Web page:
Bunia, DR Congo | AFP | With three fingers chopped off his left hand, Father Guy-Robert Mandro bears physical witness to a resurgence of violence in DR Congo that has gone widely unnoticed in a world fixated by the coronavirus pandemic.
Since the start of the month, around 50 people have been killed in the eastern province of Ituri, 15 of them overnight Sunday alone, according to local sources.
Bloodletting in this troubled region has already claimed some 700 lives since late 2017 — a tale of trauma and sexual violence blamed on a little-known militia.
Mandro, the parish priest in Fataki, about 80 kilometres (50 miles) north of the provincial capital Bunia, said he was attacked after mass about a week ago.
“A group of young people came up to me. They hit me about the head with machetes. I protected myself and that’s how I lost three fingers,” he said.
The injured man was flown by helicopter to Bunia, where he underwent lengthy surgery. A local priest gave him a room on the bishop’s premises to convalesce, with both hands bandaged.
– Rape –
Valerie, a Fataki woman of 44 going by an assumed name for her safety, said she cowered beneath a parish building as the priest was assaulted.
But the young men found her. “Three of the attackers raped me, taking turns,” she told AFP.
One of Bunia’s many displaced people, Valerie spoke at the headquarters of the Sofepadi, a medical non-governmental organisation that “repairs women” victims of sexual violence.
It is modelled on the famous Panzi clinic in Bukavu, in South Kivu province, managed by gynaecologist Denis Mukwege, the 2018 Nobel Peace laureate.
The Bunia clinic, however, is so poorly equipped that it even lacks an operating theatre.
Another rape victim, Tania, 34, said she gave birth on February 16, just a week after her eldest daughter Sofia, a schoolgirl of 17. Again the names have been changed.
Tania said that she and her daughter were both made pregnant during a gang rape near Bunia. The assailants beheaded her nephew in front of their eyes.
“Sofia wanted to kill herself when she was told that she was pregnant,” Tania said.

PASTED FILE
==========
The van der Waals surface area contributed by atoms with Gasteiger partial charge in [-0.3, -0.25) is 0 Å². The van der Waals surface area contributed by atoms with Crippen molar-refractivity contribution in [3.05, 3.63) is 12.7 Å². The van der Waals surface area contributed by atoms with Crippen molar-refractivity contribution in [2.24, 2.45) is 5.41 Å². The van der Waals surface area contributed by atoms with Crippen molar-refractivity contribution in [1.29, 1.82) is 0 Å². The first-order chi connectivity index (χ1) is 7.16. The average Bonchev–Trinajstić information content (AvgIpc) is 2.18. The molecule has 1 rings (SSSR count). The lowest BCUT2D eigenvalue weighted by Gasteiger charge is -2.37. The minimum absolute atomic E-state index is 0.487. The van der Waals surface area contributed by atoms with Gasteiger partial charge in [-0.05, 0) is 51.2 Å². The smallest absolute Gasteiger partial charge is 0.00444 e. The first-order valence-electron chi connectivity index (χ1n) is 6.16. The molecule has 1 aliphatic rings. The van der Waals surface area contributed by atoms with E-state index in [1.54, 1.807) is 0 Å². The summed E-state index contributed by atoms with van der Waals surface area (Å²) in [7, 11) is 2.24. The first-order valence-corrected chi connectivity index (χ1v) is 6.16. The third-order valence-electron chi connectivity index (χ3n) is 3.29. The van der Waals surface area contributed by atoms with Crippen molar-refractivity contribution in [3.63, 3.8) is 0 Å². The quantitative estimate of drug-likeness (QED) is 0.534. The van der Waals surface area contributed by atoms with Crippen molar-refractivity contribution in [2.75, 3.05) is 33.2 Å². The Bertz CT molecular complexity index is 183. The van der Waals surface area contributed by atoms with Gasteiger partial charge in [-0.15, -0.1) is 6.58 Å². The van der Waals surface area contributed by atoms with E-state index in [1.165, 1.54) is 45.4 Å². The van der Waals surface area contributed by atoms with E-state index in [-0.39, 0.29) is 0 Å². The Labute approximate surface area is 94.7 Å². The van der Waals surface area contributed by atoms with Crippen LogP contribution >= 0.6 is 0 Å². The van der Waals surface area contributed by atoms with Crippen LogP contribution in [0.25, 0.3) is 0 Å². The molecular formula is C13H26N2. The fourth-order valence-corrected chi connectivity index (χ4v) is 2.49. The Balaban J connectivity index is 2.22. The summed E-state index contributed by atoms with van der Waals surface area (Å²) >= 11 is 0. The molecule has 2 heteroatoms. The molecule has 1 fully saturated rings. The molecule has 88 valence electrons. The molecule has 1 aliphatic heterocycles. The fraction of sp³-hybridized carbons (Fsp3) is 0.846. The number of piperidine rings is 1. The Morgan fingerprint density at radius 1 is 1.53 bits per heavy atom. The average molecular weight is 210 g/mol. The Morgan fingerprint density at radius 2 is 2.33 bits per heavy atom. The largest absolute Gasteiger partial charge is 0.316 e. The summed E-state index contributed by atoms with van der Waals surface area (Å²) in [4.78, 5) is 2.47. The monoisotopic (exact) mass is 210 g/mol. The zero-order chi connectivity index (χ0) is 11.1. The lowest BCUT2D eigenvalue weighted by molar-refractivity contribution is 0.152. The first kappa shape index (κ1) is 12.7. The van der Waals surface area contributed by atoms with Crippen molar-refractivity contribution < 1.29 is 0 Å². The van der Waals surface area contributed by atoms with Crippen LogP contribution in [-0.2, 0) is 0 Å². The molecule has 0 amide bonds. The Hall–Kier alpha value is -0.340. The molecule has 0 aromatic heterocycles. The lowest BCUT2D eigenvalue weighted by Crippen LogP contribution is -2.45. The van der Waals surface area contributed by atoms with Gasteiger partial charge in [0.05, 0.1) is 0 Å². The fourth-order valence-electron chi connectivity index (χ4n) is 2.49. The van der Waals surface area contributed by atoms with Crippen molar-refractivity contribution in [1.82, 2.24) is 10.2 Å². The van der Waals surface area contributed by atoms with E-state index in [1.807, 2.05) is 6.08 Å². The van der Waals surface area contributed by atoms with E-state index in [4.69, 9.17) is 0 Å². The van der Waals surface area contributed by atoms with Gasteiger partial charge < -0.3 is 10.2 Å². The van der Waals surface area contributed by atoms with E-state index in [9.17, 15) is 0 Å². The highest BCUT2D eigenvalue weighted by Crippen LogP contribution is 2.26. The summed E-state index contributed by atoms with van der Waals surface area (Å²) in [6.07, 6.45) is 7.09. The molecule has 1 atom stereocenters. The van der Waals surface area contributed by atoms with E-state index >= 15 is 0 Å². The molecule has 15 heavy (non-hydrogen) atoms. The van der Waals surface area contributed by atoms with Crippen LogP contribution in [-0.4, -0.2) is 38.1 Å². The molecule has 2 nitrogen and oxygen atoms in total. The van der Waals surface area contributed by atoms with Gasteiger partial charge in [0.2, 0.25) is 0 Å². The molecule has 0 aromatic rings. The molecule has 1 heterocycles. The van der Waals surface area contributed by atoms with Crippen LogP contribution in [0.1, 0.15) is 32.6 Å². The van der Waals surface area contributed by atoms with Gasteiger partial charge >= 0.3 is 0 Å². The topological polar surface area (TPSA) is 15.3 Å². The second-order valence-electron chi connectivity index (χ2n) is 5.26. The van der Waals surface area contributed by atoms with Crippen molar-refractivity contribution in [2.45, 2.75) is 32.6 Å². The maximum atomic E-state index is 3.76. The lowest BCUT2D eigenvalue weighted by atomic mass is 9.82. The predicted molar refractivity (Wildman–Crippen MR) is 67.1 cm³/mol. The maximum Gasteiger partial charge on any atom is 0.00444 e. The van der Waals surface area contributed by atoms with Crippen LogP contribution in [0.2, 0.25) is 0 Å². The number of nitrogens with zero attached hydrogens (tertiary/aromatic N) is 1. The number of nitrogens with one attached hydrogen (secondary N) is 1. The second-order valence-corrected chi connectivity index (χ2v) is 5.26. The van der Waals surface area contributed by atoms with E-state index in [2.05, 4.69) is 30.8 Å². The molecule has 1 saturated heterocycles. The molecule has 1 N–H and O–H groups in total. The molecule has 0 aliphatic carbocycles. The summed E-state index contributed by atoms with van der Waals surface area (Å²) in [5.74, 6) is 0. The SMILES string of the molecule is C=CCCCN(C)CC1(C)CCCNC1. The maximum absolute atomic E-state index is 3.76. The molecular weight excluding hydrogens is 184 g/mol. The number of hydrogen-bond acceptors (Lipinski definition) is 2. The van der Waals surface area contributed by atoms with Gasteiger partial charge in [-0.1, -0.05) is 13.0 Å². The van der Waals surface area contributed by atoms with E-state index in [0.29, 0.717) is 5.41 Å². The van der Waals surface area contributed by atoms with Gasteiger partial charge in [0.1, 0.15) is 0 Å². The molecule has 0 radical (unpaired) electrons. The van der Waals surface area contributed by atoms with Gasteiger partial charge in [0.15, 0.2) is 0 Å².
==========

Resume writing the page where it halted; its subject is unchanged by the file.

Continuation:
The young girl recovered the strength to resume her last year in school and gave birth to a boy “whom she looks after really well”, said her mother, who has four other children.
Tania does not remember the precise day of the attack, but places it in late May or early June 2019, during a long spell of violence that resumed in December 2017.
In addition to more than 700 dead, thousands of people have been displaced in the region, according to the United Nations, which has condemned a potential “crime against humanity”.
– Bloody past –
The violence is being blamed on an armed group called the Cooperation for the Development of the Congo (Codeco), which claims to defend the Lendu, an ethnic group that mainly comprises farmers.
Its militiamen roam in small groups, mainly targeting members of the Hema, a herder and trading community.
But Codeco’s motives are obscure, and some say it wields religious power over its followers.
“The bishop has said it’s a religious sect,” said Father Eric, a friend of the mutilated priest.
An official in the territory of Djugu, the epicentre of the violence, said Codeco’s adherents worship every Monday and Thursday, when they do no farming.
He added that they ban certain vegetables and pork.
Thousands were killed when militias from the two communities took up arms between 1999 and 2003 — part of the mosaic of conflict known as the Second Congo War that sucked in several foreign armies and created havoc in parts of the east.
When the latest violence erupted, the Hema community did not revive its militias — instead, it chose to defer to the authority of the state.
Congolese President Felix Tshisekedi pledged last July to eliminate Codeco.
On Saturday, the army said it had killed several more militiamen — but this is hardly an announcement on a scale to reassure people, who continue to flee to the safety of Bunia.
“The militias are dispersed across the whole territory,” said the official in Djugu. “Atrocities are being committed everywhere.”